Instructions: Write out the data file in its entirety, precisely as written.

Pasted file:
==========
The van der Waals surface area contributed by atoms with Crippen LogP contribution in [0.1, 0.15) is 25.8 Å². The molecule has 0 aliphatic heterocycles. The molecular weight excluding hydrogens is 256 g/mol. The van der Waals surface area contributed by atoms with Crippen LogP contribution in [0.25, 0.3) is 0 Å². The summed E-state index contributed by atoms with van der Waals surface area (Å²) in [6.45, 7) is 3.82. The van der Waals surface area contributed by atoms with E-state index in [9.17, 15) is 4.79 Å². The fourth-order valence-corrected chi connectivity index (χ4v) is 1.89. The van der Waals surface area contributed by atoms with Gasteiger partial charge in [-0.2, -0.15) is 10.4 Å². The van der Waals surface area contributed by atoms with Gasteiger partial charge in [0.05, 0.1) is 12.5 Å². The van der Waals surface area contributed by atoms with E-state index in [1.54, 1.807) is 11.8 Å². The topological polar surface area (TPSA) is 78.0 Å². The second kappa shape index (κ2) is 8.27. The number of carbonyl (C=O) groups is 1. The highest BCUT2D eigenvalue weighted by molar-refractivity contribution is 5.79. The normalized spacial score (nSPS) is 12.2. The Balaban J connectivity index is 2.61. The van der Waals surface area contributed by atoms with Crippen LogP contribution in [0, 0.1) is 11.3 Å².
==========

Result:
The van der Waals surface area contributed by atoms with Crippen LogP contribution in [0.1, 0.15) is 25.8 Å². The molecule has 0 aliphatic heterocycles. The molecular weight excluding hydrogens is 256 g/mol. The van der Waals surface area contributed by atoms with Crippen LogP contribution in [0.25, 0.3) is 0 Å². The summed E-state index contributed by atoms with van der Waals surface area (Å²) in [6.45, 7) is 3.82. The van der Waals surface area contributed by atoms with E-state index in [9.17, 15) is 4.79 Å². The fourth-order valence-corrected chi connectivity index (χ4v) is 1.89. The van der Waals surface area contributed by atoms with Gasteiger partial charge in [-0.2, -0.15) is 10.4 Å². The van der Waals surface area contributed by atoms with Gasteiger partial charge in [0.05, 0.1) is 12.5 Å². The van der Waals surface area contributed by atoms with E-state index in [1.54, 1.807) is 11.8 Å². The topological polar surface area (TPSA) is 78.0 Å². The second kappa shape index (κ2) is 8.27. The number of carbonyl (C=O) groups is 1. The highest BCUT2D eigenvalue weighted by molar-refractivity contribution is 5.79. The normalized spacial score (nSPS) is 12.2. The Balaban J connectivity index is 2.61. The van der Waals surface area contributed by atoms with Crippen LogP contribution in [0, 0.1) is 11.3 Å².